Staff at West Ashley High School contacted police following several complaints from students and parents regarding multiple social media pages depicting “inappropriate pictures and posts” about current and former students.
On Jan. 4, the mother of a female student called the school to bring the Instagram pages to the attention of the school’s head guidance counselor. The following day several other students approached personnel with West Ashley High School’s guidance department to complain about the social media posts.
“On the page were several posts of students along with inflammatory statements made about them, as well as pictures of unknown females with their buttocks exposed,” read an incident report filed with the Charleston Police Department.
The incident report states that the online activity was then placed under investigation by Detective Doug Galluccio, task force officer with Homeland Security Investigations and full-time investigator for the city’s Cyber Crimes Division. When asked about the current state of the case earlier this week, Galluccio could provide no additional information.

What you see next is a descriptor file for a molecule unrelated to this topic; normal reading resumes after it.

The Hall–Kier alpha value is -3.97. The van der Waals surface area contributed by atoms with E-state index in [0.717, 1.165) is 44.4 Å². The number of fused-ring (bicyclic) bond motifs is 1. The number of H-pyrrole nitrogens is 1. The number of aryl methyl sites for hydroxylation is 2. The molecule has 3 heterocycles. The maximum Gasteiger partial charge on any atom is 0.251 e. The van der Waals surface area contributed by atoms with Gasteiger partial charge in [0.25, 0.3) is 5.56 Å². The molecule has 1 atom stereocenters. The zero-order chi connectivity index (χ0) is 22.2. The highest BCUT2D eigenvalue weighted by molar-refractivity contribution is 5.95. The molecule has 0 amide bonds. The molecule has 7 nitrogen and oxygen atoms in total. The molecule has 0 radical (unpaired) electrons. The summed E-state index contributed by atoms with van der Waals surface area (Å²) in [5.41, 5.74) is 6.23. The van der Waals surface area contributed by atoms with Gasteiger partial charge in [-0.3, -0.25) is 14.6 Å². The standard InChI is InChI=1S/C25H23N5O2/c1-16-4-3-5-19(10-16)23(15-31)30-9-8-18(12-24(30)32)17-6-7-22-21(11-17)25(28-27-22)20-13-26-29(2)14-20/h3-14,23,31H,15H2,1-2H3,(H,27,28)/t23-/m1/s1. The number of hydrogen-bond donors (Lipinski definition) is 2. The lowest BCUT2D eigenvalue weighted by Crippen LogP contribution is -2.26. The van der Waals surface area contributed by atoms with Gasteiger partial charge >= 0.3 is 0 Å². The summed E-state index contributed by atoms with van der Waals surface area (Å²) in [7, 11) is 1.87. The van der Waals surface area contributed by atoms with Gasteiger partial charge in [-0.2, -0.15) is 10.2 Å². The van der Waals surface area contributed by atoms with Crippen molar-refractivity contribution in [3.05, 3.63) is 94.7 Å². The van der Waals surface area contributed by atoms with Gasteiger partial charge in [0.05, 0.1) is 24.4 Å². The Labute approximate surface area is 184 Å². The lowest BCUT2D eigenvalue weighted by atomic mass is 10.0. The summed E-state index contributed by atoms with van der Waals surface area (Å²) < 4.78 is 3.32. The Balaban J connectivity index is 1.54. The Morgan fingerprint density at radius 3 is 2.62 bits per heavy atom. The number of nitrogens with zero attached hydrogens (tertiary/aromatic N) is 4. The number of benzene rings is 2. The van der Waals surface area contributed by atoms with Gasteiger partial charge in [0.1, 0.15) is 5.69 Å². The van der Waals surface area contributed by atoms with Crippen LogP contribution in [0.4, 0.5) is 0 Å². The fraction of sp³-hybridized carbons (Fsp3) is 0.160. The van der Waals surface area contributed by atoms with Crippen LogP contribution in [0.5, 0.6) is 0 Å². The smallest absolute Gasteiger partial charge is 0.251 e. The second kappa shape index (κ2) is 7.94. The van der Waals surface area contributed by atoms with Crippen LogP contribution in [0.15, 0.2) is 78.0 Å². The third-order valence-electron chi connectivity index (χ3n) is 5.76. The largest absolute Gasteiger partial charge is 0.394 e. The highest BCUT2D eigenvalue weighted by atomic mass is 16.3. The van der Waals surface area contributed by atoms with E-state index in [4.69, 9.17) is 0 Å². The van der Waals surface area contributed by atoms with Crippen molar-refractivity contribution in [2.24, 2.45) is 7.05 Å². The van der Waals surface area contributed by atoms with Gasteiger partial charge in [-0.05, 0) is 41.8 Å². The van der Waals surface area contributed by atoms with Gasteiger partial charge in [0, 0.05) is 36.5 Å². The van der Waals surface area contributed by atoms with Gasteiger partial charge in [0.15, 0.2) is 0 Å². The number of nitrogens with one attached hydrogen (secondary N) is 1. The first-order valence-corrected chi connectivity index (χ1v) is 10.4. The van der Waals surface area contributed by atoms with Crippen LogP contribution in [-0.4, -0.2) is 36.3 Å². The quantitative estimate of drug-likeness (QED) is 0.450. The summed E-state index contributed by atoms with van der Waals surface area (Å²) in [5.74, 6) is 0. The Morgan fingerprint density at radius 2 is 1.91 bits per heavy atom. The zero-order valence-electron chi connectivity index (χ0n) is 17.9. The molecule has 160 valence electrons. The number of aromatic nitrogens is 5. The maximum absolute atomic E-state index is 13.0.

With the incident at West Ashley High School highlighting the harmful potential of some social media platforms, at least one state lawmaker is looking to combat online harassment. South Carolina Rep. Cezar McKnight recently filed two pieces of legislation aimed at combating online harassment.
One bill would make it a misdemeanor offense to maliciously publish photographs or similar images on a website with the intention of harming a person’s character or reputation. Those convicted of the crime would face a fine up to $1,000 and the possibility of up to one year in prison. The other bill filed by McKnight would make those found guilty of posting photographs with the intent to harm a person’s character liable in a civil action for damages arising from any malicious publications.
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